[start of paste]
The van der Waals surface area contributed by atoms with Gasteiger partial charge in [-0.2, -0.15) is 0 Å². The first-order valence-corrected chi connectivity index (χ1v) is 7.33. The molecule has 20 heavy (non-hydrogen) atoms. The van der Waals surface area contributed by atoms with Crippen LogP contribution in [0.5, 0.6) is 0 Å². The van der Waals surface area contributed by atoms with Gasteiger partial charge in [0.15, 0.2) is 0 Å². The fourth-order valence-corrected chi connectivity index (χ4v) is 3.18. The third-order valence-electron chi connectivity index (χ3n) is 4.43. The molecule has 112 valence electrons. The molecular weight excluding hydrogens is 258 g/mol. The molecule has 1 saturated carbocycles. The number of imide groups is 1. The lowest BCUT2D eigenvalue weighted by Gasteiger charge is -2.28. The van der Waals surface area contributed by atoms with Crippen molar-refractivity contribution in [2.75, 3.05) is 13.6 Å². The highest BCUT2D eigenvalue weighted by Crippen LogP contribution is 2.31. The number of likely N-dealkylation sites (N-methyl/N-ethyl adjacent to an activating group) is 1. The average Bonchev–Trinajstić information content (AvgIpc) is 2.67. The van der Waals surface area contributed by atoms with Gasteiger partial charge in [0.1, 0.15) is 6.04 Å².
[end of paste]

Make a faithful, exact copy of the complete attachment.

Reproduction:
The van der Waals surface area contributed by atoms with Gasteiger partial charge in [-0.2, -0.15) is 0 Å². The first-order valence-corrected chi connectivity index (χ1v) is 7.33. The molecule has 20 heavy (non-hydrogen) atoms. The van der Waals surface area contributed by atoms with Crippen LogP contribution in [0.5, 0.6) is 0 Å². The van der Waals surface area contributed by atoms with Gasteiger partial charge in [0.15, 0.2) is 0 Å². The fourth-order valence-corrected chi connectivity index (χ4v) is 3.18. The third-order valence-electron chi connectivity index (χ3n) is 4.43. The molecule has 112 valence electrons. The molecular weight excluding hydrogens is 258 g/mol. The molecule has 1 saturated carbocycles. The number of imide groups is 1. The lowest BCUT2D eigenvalue weighted by Gasteiger charge is -2.28. The van der Waals surface area contributed by atoms with Crippen molar-refractivity contribution in [2.75, 3.05) is 13.6 Å². The highest BCUT2D eigenvalue weighted by Crippen LogP contribution is 2.31. The number of likely N-dealkylation sites (N-methyl/N-ethyl adjacent to an activating group) is 1. The average Bonchev–Trinajstić information content (AvgIpc) is 2.67. The van der Waals surface area contributed by atoms with Gasteiger partial charge in [0.1, 0.15) is 6.04 Å².